Drugs in the Workplace

Today the Wall Street Journal, namely Harriet Torry, reported “the number of U.S. deaths at work from unintentional drug and alcohol overdoses jumped more than 30% in 2016, according to new government data, showing that the nation’s struggle with a deadly opioid epidemic is migrating to the workplace.

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The Bureau of Labor Statistics’ National Census of Fatal Occupational Injuries said Tuesday that 217 workers died on the job last year as a result of an unintentional overdose from the non-medical use of drugs or alcohol, up from 165 in 2015. The number of accidental overdose deaths at work has nearly tripled since the BLS began compiling the data in 2011.

The statistic is part of a bigger problem. Drug overdose deaths surpassed 64,000 last year, according to estimates by the Centers for Disease Control and Prevention. President Donald Trump in October declared opioid addiction, in particular, a national public health emergency.

Addiction experts are in wide agreement on the most effective way to help opioid addicts: medication-assisted treatment, but most inpatient rehab facilities in the U.S. don’t offer this option. WSJ’s Jason Bellini reports on why the medication option is controversial, and in many places, hard to come by.

“The surge in deaths, the abuse and the way in which this has turned into a crisis which encompasses so many elements, it’s not at all surprising this crisis has migrated” into the workplace, said John Deskins, an economist at West Virginia University.

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The Department of Labor will respond by working “with public and private stakeholders to help eradicate the opioid crisis as a deadly and growing workplace issue,” said Loren Sweatt, the Occupational Safety and Health Administration’s deputy assistant secretary.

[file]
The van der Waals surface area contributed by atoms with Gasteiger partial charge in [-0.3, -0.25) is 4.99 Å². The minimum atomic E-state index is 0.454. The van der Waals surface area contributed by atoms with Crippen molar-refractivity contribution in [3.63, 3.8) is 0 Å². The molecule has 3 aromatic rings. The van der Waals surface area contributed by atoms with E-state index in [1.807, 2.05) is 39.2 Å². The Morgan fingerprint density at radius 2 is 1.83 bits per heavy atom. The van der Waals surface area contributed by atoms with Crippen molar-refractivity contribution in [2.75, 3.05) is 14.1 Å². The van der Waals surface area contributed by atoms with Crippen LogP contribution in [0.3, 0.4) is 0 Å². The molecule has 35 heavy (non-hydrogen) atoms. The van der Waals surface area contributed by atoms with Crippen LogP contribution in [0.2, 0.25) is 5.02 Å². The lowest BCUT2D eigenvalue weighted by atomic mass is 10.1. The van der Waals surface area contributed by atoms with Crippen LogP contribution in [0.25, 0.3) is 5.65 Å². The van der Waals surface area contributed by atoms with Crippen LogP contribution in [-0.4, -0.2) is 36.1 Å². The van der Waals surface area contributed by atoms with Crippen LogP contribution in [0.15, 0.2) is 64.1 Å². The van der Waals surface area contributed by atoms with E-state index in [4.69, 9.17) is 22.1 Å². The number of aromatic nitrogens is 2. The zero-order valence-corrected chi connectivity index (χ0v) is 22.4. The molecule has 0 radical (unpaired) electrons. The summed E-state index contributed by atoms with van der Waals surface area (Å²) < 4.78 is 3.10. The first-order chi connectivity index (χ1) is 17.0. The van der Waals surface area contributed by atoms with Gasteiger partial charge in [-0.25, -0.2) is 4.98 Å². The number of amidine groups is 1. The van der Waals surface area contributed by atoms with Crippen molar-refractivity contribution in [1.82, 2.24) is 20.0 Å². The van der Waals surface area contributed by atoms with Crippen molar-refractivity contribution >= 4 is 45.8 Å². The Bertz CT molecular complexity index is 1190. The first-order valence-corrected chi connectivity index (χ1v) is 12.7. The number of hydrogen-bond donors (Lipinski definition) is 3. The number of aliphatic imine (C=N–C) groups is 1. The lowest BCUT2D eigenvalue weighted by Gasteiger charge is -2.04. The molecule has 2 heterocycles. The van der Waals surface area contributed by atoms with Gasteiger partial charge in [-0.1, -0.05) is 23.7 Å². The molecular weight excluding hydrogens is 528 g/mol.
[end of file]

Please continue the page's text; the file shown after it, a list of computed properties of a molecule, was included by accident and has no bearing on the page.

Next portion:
Earlier this year, OSHA limited its reporting of fatalities in the U.S., as part of a series of moves by the agency cutting back the amount of information about workplace accidents made available to the public.
Drug and Alcohol Deaths at U.S. Workplaces Soar

Other causes of workplace death still dominated in 2016, a year during which the economy added 2.24 million new jobs.

Total fatal work injuries rose 7% to 5,190 in 2016, according to the report. Deaths due to workplace violence increased 23% last year from the year before, making that the second most common cause of death on the job in 2016 after transportation incidents. The number of workplace suicides rose 27% in 2016 from the year before, to 291, the highest number since the census began recording the number of suicides at work in 1992.

Drug abuse is taking a toll on the U.S. economy. The burden of prescription opioid abuse from crime, lost work productivity through absenteeism or poor job performance and health care costs is an estimated $78.5 billion a year, according to a 2013 study by the CDC.

The Federal Reserve’s Beige Book—a survey based on anecdotes collected from the central bank’s 12 regional banks—reported in July that manufacturers in the St. Louis region cited candidates’ inability to pass drug tests or to consistently report to work as a difficulty in hiring workers.

In a 2015 paper, Princeton University economists Anne Case and Angus Deaton termed the rise in mortality from suicide, drugs and alcohol since the late 1990s among middle-aged white Americans “deaths of despair.””

 

 

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